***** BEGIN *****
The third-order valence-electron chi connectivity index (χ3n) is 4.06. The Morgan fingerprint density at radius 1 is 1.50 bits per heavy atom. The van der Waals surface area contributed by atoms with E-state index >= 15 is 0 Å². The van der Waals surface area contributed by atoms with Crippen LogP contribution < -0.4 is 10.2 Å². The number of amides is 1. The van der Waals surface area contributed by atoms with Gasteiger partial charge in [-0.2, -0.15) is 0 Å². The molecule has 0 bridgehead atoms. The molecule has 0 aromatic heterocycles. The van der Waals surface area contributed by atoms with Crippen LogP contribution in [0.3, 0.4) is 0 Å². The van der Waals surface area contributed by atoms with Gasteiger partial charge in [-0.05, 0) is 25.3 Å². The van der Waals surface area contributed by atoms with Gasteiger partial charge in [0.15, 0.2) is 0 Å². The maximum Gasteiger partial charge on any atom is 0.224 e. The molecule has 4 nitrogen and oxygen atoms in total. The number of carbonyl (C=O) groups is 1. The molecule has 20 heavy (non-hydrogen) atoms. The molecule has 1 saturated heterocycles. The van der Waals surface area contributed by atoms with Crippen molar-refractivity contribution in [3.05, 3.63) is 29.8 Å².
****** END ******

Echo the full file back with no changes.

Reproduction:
The third-order valence-electron chi connectivity index (χ3n) is 4.06. The Morgan fingerprint density at radius 1 is 1.50 bits per heavy atom. The van der Waals surface area contributed by atoms with E-state index >= 15 is 0 Å². The van der Waals surface area contributed by atoms with Crippen LogP contribution < -0.4 is 10.2 Å². The number of amides is 1. The van der Waals surface area contributed by atoms with Gasteiger partial charge in [-0.2, -0.15) is 0 Å². The molecule has 0 bridgehead atoms. The molecule has 0 aromatic heterocycles. The van der Waals surface area contributed by atoms with Crippen LogP contribution in [0.3, 0.4) is 0 Å². The van der Waals surface area contributed by atoms with Gasteiger partial charge in [-0.05, 0) is 25.3 Å². The van der Waals surface area contributed by atoms with Gasteiger partial charge in [0.15, 0.2) is 0 Å². The maximum Gasteiger partial charge on any atom is 0.224 e. The molecule has 4 nitrogen and oxygen atoms in total. The number of carbonyl (C=O) groups is 1. The molecule has 20 heavy (non-hydrogen) atoms. The molecule has 1 saturated heterocycles. The van der Waals surface area contributed by atoms with Crippen molar-refractivity contribution in [3.05, 3.63) is 29.8 Å².